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I've been with with a large bank for 4 years, same line of work 3 years, my new position 4 months and I saw a posting for my same position showing the minimum salary about $2000 higher than mine. My past years evaluations have been above average and I am doing well in my new department. I want to discuss this with my manager, but don't want to sound greedy. Any tips or advice on how I should handle this?

  • "don't want to sound greedy" - well obviously your pay has been adequate for your living circumstances. So if you don't want to sound greedy don't ask for a pay rise. However, your employers haven't been as worried about being greedy over the past 4 years... – user9158 Dec 8 '14 at 3:35
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As Bruce Hornsby said, that's just the way it is.

You've moved into the new role internally, hr have possibly moved you to the top end of salary for your grade, or maybe moved you up a grade (I'm assuming the new role paid some more).

What that has to do with what they would need to pay someone on the open market to come in, frankly nothing. They will offer what they need to compete with other companies vying for candidates.

What can you do, you can ask, but unless you have a unique selling point, it is unlikely to do much.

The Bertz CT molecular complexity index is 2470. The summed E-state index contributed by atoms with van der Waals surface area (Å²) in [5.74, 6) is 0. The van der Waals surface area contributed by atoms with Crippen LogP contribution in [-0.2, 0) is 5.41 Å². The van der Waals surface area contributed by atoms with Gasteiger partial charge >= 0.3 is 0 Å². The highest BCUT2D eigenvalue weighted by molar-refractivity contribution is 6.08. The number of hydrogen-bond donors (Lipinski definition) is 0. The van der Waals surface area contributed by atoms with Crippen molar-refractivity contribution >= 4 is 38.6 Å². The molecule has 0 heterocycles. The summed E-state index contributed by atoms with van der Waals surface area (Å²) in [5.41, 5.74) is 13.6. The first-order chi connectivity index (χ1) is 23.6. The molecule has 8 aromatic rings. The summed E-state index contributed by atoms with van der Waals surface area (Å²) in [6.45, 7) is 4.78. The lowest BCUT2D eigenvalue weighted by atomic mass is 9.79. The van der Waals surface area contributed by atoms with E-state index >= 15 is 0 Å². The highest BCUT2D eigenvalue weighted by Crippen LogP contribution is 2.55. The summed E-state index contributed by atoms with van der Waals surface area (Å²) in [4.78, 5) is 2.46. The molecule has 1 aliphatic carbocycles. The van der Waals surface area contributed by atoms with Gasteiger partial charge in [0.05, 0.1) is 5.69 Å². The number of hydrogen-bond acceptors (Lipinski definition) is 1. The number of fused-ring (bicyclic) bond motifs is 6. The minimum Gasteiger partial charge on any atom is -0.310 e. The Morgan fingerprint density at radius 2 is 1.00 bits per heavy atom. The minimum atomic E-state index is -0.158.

I've had my people in my teams hit this before, different rules apply I'm afraid.

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It probably means that the salary was lower when you started, and the market rate has increased faster than your wages. Basically, they don't feel they would be able to hire someone for your salary.

The best you can do is approach it with your manager.

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The best approach is usually to ask your manager what you'd need to do in order to get a raise to that level. It's sometimes already in progress, or you may just need to given him/her a bit more ammunition to take forward when the year-end evaluations are done.

If you aren't given some productive route to achieve that, you have only two choices. One is to decide that it isn't worth worrying about (you're being paid "enough" or you wouldn't have taken the job). Or you can decide that it's something you're willing to quit over... because trying to insist on a raise that they aren't ready to give you is likely to result in your being offered that alternative .., and start a job hunt to find out whether you really can get the additional money.

I much prefer to try to work with my employer rather than playing power games against them, not least because they have most of the power. But others feel otherwise. Your mileage will vary.

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